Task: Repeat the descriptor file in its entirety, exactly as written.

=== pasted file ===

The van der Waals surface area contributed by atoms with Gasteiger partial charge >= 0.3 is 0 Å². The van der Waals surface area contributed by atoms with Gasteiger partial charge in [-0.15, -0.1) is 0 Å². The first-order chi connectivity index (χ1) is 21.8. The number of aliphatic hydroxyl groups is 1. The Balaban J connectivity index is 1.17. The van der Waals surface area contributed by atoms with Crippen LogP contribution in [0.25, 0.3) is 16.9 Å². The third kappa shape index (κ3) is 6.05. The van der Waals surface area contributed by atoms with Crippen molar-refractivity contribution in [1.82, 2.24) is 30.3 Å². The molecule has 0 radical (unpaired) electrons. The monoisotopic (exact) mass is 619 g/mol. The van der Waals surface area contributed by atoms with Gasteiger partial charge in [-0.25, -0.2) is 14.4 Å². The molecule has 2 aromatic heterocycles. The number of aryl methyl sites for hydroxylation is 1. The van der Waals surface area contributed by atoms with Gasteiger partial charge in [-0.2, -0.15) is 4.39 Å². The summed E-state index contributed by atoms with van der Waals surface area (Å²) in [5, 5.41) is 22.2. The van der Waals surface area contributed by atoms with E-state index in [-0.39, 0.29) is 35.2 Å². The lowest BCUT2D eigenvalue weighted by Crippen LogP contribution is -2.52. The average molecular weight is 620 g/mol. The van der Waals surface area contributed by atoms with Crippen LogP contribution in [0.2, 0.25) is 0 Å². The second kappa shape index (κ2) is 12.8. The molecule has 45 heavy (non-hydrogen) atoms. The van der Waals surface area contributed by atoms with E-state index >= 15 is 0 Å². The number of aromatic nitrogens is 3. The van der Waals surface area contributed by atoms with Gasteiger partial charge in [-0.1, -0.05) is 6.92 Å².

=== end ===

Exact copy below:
The van der Waals surface area contributed by atoms with Gasteiger partial charge >= 0.3 is 0 Å². The van der Waals surface area contributed by atoms with Gasteiger partial charge in [-0.15, -0.1) is 0 Å². The first-order chi connectivity index (χ1) is 21.8. The number of aliphatic hydroxyl groups is 1. The Balaban J connectivity index is 1.17. The van der Waals surface area contributed by atoms with Crippen LogP contribution in [0.25, 0.3) is 16.9 Å². The third kappa shape index (κ3) is 6.05. The van der Waals surface area contributed by atoms with Crippen molar-refractivity contribution in [1.82, 2.24) is 30.3 Å². The molecule has 0 radical (unpaired) electrons. The monoisotopic (exact) mass is 619 g/mol. The van der Waals surface area contributed by atoms with Gasteiger partial charge in [-0.25, -0.2) is 14.4 Å². The molecule has 2 aromatic heterocycles. The number of aryl methyl sites for hydroxylation is 1. The van der Waals surface area contributed by atoms with Gasteiger partial charge in [-0.2, -0.15) is 4.39 Å². The summed E-state index contributed by atoms with van der Waals surface area (Å²) in [5, 5.41) is 22.2. The van der Waals surface area contributed by atoms with E-state index in [-0.39, 0.29) is 35.2 Å². The lowest BCUT2D eigenvalue weighted by Crippen LogP contribution is -2.52. The average molecular weight is 620 g/mol. The van der Waals surface area contributed by atoms with Crippen LogP contribution in [0.2, 0.25) is 0 Å². The second kappa shape index (κ2) is 12.8. The molecule has 45 heavy (non-hydrogen) atoms. The van der Waals surface area contributed by atoms with E-state index >= 15 is 0 Å². The number of aromatic nitrogens is 3. The van der Waals surface area contributed by atoms with Gasteiger partial charge in [-0.1, -0.05) is 6.92 Å².